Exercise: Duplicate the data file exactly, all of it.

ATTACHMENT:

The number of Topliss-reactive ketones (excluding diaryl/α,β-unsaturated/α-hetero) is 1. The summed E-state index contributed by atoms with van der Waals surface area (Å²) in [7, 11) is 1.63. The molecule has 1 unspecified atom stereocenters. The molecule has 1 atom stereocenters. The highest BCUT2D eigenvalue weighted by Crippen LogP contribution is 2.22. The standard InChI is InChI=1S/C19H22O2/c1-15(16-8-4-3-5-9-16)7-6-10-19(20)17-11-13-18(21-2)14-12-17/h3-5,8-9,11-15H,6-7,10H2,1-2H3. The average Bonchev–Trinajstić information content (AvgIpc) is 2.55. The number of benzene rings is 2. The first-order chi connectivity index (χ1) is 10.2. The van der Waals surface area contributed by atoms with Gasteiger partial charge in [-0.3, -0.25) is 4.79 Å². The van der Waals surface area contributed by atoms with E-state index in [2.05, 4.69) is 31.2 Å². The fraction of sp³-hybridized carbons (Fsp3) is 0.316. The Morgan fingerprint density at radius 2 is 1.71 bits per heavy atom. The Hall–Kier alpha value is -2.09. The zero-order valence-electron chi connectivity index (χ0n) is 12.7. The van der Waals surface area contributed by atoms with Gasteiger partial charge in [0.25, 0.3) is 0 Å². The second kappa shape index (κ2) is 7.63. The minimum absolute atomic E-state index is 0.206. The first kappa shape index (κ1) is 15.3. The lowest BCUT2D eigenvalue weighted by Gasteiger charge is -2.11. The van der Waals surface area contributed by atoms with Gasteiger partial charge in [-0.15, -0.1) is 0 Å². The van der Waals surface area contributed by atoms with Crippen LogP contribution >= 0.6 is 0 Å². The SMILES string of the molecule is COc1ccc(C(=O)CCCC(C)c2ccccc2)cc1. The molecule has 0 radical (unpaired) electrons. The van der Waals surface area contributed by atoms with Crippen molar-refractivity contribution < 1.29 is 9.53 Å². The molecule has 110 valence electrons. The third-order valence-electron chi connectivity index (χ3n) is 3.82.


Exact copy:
The number of Topliss-reactive ketones (excluding diaryl/α,β-unsaturated/α-hetero) is 1. The summed E-state index contributed by atoms with van der Waals surface area (Å²) in [7, 11) is 1.63. The molecule has 1 unspecified atom stereocenters. The molecule has 1 atom stereocenters. The highest BCUT2D eigenvalue weighted by Crippen LogP contribution is 2.22. The standard InChI is InChI=1S/C19H22O2/c1-15(16-8-4-3-5-9-16)7-6-10-19(20)17-11-13-18(21-2)14-12-17/h3-5,8-9,11-15H,6-7,10H2,1-2H3. The average Bonchev–Trinajstić information content (AvgIpc) is 2.55. The number of benzene rings is 2. The first-order chi connectivity index (χ1) is 10.2. The van der Waals surface area contributed by atoms with Gasteiger partial charge in [-0.3, -0.25) is 4.79 Å². The van der Waals surface area contributed by atoms with E-state index in [2.05, 4.69) is 31.2 Å². The fraction of sp³-hybridized carbons (Fsp3) is 0.316. The Morgan fingerprint density at radius 2 is 1.71 bits per heavy atom. The Hall–Kier alpha value is -2.09. The zero-order valence-electron chi connectivity index (χ0n) is 12.7. The van der Waals surface area contributed by atoms with Gasteiger partial charge in [0.25, 0.3) is 0 Å². The second kappa shape index (κ2) is 7.63. The minimum absolute atomic E-state index is 0.206. The first kappa shape index (κ1) is 15.3. The lowest BCUT2D eigenvalue weighted by Gasteiger charge is -2.11. The van der Waals surface area contributed by atoms with Gasteiger partial charge in [-0.15, -0.1) is 0 Å². The van der Waals surface area contributed by atoms with Crippen LogP contribution >= 0.6 is 0 Å². The SMILES string of the molecule is COc1ccc(C(=O)CCCC(C)c2ccccc2)cc1. The molecule has 0 radical (unpaired) electrons. The van der Waals surface area contributed by atoms with Crippen molar-refractivity contribution < 1.29 is 9.53 Å². The molecule has 110 valence electrons. The third-order valence-electron chi connectivity index (χ3n) is 3.82.